What Happens When You're Reunited With Parents

Being that my parents live in Australia and I live in New York, I've managed to get about as far away from them as I could possibly get. Not because I have anything against my parents, but because career, adventure, upwardly mobile youth blah, blah, get the idea. I love my parents. They're the best people in the world. So you can see why it would suck when sometimes I don't get to see them for a year (or two) at a time. I'm getting emotional just writing this because mommy, please will you cut the crusts of my sandwich and then hold me close and tell me a story about a fearless heroine but the trick is that the fearless heroine is actually me?

I'm not the only person who lives far from home. There are so many of us little castaways, just floating far from our parents, wishing that our life choices could have involved just about anything that would have grounded us and kept us living next door to our fabulous parents forever and ever. But alas. Some of us were reckless, wanted to see more, learn more, take risks and do the whole "Princess Jasmine climbing over the castle wall and escaping into the marketplace even though she's got it pretty good at dad's house" thing. When I do get to see my parents, it's full of feels. For those of you who spend extended time away from the body you incubated in, you'll understand these 7 things that happen upon reunion all to well.


At the moment of reunion, there will most likely be tears. Many tears, hugs, and choked "I missed you"s. Hopefully said reunion will occur at an airport, which will give you the maximum amount of melodrama reunion bang for your buck.


You literally will shadow your parents for days on end. You'll appear like an apparition and scare the living shit out of your mom while she's brushing her teeth. You'll follow your dad all around the house as he does boring house stuff. Even when you've got nothing to say or no reason to be there, you will not be able to leave a three foot radius of your parents.


Eventually, old habits will start to irk you. Dad talks through movies. Mom asks you 20 questions the second you walk in the door. You are a total Grumpy Gus in the morning. But you're so happy to be back with your family that you'll deny any sense of becoming perturbed that might be creeping in. Your parents are perfect. You are perfect. Everything is perfect.


But then eventually everything will come crashing down around you and your 24/7 puppy dog approach to reunion with your parents will turn into you getting annoyed at all the things that always annoyed you about them. Like why does your mom take 30 minutes to type "OK" into a text message? Why is she typing "OK" anyway, even after you'd told her she doesn't need to do that where the previous text doesn't require acknowledgement? Reuniting with parents is always a case of too much, too fast. In your excitement, you forget that parents are people too, and therefore capable of being very annoying.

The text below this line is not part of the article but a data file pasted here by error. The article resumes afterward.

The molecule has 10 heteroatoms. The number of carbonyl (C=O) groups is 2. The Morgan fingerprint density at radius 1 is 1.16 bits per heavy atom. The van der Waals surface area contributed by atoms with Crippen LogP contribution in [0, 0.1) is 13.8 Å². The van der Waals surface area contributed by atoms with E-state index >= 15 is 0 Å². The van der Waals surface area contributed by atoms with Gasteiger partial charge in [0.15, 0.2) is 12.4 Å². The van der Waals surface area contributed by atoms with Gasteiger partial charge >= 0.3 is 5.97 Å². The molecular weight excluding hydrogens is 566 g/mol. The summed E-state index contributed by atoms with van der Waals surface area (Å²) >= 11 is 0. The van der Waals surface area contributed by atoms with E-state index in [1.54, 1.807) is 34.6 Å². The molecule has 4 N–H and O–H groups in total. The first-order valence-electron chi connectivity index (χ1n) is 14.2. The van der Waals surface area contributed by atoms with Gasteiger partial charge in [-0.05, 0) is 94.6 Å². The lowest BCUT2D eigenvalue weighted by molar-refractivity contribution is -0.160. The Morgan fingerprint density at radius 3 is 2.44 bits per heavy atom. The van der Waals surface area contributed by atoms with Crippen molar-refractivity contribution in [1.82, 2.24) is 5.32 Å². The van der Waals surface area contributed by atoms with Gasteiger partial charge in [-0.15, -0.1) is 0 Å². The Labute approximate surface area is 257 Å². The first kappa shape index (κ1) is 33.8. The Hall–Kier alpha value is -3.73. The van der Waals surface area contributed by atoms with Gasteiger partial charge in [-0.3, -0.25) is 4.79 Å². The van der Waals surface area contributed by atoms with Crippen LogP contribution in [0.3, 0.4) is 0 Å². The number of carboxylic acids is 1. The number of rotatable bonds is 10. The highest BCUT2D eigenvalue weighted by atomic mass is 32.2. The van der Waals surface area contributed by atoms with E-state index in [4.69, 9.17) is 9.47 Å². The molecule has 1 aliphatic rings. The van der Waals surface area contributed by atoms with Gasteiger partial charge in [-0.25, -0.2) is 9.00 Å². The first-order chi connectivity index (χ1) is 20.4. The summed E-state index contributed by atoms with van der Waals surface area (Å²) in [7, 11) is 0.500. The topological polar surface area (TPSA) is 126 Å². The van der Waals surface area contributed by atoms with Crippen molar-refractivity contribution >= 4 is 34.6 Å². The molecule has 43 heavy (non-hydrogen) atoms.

You'll become the version of yourself that only exists when you're with your family. If that's a petulant brat, it's a petulant brat. For me, it's a little baby that needs constant cuddles and cooing. I need my mother to hug me a lot, and humor me when I'm hungry but don't want to eat a single thing in the world because I am a fussy newborn who can't speak except for strange grunts. It doesn't matter how old or independent you are, there's a part of you that's always going to be your parents' child, and it will come out when you're around them.


There's always a moment of realization that if you can't rely on any one else in the world, these are the people who will always be there. No matter how infantile you sometimes behave around them, or how annoying and old they can seem to you, they're your best friends. No one will ever love you more, and you will never love any one more. They're the ones that know everything about you and never pass judgement. They're the ones who, when the world fails you or you fail the world, you can crawl into the lap of and stay quietly and without question, until you feel safe to go back outside again.


Once you're reunited with your parents, chances are you'll never want to leave again. But you may have to. And there's a sense of dread at that impending moment that makes you feel like you can't breathe. You'll wonder how it is that you survive living so far away, and forget entirely that you just do it, and in just doing it, it happens to work. If you're anything like me, you'll have a 24 hour flight ahead of you in which you will sob hysterically and uncontrollably, and probably a week or two adjustment period to being without them again. As my mom says, "Home is where they love you" (and everywhere else will ever quite compare).

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